Last week we presented some evidence that the total daily trading volume for SPY could be predicted from the first minute’s trading volume. We accomplished this using an Archimedean copula, a mathematical construct for modeling multivariate data. Interpreting a copula from an intuitive standpoint can be difficult at first glance, so we thought that we should present an alternative way to estimate trading volume using k-means and logistic regression.
Initially we were motivated to investigate trading volume when we noticed that high volume days tend to be associated with higher volatility. Looking deeper, we saw the relationship between volume and value: high volume days are associated with falling prices and low volume with rising prices.
It would be great if we could classify a trading day as high or low volume. Once we have each day sorted into a class, we could use logistic regression to predict whether today is likely to be high or low volume based on the first minute of trading.
An easy way to cluster a 2-dimensional dataset like this is by using k-means clustering. This algorithm divides our data cleanly into two parts, defining high volume as anything over 100,000,000 shares in a day.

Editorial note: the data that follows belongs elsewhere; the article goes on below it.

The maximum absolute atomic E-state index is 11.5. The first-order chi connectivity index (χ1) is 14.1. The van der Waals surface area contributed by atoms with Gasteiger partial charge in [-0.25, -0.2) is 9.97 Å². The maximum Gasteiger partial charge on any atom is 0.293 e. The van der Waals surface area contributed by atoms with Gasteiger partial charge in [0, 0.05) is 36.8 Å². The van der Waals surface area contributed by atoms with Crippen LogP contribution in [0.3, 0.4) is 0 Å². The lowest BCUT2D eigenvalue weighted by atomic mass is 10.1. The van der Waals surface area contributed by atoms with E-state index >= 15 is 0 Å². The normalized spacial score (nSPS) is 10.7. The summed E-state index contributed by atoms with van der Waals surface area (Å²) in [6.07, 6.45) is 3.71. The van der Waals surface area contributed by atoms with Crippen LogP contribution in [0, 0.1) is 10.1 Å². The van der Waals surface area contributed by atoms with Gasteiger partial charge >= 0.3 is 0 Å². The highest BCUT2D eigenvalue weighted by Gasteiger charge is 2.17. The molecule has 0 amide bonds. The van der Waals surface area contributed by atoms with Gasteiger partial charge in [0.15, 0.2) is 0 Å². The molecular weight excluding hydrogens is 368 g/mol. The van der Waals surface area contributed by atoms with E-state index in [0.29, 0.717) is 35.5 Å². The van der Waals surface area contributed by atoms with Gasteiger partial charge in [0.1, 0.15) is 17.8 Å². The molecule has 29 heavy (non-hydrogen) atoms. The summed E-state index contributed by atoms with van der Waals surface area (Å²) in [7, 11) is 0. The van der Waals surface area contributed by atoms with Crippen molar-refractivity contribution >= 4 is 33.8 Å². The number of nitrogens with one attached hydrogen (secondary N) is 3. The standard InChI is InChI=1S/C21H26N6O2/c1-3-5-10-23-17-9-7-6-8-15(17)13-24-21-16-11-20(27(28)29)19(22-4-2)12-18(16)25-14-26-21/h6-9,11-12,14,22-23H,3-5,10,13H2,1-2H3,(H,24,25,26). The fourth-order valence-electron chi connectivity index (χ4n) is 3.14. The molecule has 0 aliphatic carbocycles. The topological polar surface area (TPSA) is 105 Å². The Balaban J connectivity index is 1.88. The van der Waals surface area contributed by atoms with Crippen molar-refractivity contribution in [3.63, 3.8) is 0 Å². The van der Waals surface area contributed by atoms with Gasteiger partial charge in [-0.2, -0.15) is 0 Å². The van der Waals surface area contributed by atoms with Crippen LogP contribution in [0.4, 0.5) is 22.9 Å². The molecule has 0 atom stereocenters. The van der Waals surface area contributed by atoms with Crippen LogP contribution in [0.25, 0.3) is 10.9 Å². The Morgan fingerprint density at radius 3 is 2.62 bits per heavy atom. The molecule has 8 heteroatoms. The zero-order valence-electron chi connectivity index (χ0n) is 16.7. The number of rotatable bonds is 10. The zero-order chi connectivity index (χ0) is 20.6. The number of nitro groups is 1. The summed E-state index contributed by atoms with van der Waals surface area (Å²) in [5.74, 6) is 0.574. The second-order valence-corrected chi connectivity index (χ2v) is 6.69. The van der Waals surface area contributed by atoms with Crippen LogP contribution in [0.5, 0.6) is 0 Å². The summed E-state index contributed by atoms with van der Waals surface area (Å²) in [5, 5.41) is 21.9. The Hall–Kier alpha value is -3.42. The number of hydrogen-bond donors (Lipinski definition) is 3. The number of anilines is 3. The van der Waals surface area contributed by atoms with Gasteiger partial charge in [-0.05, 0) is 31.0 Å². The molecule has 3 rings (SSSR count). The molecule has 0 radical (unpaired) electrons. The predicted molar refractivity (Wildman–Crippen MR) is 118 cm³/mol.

from scipy.cluster.vq import kmeans,vq
data = df.values
centroids,d1 = kmeans(data,2)
hilo,d2 = vq(data, centroids)
The list hilo contains the classes for each trading day: high volume is denoted by 0 and low by 1. We can use this binary data to create a logistic regression which shows the probability of today being a low volume day given the first minute’s trading:
This accomplishes a similar objective to our first article but with the benefit of being easier to interpret intuitively. The breakeven probability occurs at around 1.1 million shares in the first minute, falling rapidly after that. If anything over 1.25 million shares of SPY trade in the first minute we have a high probability of witnessing a high volume day.
In the future we plan to publish further investigation into how this relationship evolves over the day and how we can put this information to work as either a stand-alone strategy or part of an ensemble indicator.
Check out a good tutorial from JustGlowing on k-means with Python.